The influencers in your market are gradually changing, and those changes could have a significant effect on your business over the next 10 years. According to a newly released report by the Urban Land Institute and Johns Burns Real Estate Consulting, the U.S. is expected to add 12.5 million net new households over the next decade (from 2016 to 2025) — nearly double the 7 million formed in the previous 10 years. That means a flood of new potential clients is on their way — and they are predicted to transform both residential and commercial markets.
The report, Demographic Strategies for Real Estate, highlights how four demographic groups in particular will be key players in the housing market into 2025: women, immigrants, retirees, and young adults.
The demographics are changing dramatically everywhere. If you don’t pay attention, your pool of clients is going to dwindle.
These four groups are expected to drive the next decade’s real estate markets, and these tips will help you help your agents prepare for them.
Women’s buying power is strengthening as their workforce numbers rise sharply. Women now earn 58 percent of all college degrees nationwide. They earn more than their spouses 38 percent of the time. By 2025, the number of women in the workforce is expected to jump to 78 million — 8 million higher than the level in 2015.
The working woman today is different than previous generations. Forty years ago, 68 percent of women in their late 20s had both a husband and child. Today, that percentage has plunged to just 22 percent. Women may delay marriage or child-rearing to focus on their jobs first. But single women have shown they’re not afraid to step into home ownership alone. Single women accounted for 15 percent of all home purchases in 2015, while single men made up 9 percent.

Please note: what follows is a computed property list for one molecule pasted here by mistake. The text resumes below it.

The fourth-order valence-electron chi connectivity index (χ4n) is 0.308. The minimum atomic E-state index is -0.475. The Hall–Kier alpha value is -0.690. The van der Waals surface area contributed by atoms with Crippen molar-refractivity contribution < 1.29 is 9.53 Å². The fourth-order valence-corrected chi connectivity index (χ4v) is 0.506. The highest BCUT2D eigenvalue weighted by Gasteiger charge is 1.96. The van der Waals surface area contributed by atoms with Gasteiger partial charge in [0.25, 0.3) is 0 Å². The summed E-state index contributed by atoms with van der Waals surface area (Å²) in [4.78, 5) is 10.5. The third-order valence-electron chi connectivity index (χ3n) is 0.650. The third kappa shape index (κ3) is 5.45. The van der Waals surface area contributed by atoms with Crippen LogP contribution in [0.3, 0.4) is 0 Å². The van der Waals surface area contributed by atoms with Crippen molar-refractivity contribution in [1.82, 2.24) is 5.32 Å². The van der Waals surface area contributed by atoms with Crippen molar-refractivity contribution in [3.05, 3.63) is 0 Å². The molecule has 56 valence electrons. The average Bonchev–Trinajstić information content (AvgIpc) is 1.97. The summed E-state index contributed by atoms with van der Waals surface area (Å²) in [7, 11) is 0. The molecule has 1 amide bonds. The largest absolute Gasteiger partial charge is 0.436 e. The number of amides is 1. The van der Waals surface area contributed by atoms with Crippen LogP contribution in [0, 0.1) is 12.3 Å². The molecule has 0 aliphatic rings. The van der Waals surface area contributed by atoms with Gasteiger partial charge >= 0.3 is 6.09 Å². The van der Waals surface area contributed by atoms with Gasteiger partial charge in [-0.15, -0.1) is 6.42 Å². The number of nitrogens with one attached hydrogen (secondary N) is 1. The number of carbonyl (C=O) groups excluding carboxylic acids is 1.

Community impact: Women are expected to have a larger influence on the commercial office market. Female executives likely will have more of a say in office space selection, given their increasing dominance in the workforce. They’ll likely favor shared space and e-commuting because of the financial savings and increased flexibility. Therefore, commercial markets may see fewer square feet per employees as “companies transition to a hotel-like atmosphere where people ‘rent’ a desk for the day,” the report says.
Immigrants are expected to comprise more than half the U.S. population growth by 2023, if current trends continue. In 10 years, more than one of every seven residents will be an immigrant. Many of the immigrants coming to the U.S. are highly educated middle- and upper-class families with substantial buying power. “These consumers are vital to the economy, but common wisdom about the ways they form households, buy homes, and behave in the marketplace no longer holds,” according to the report. “Immigration has shifted from impoverished refugees walking across the border or landing via boat to affluent middle- and upper-class families fleeing their native lands after decades of amazing economic growth.”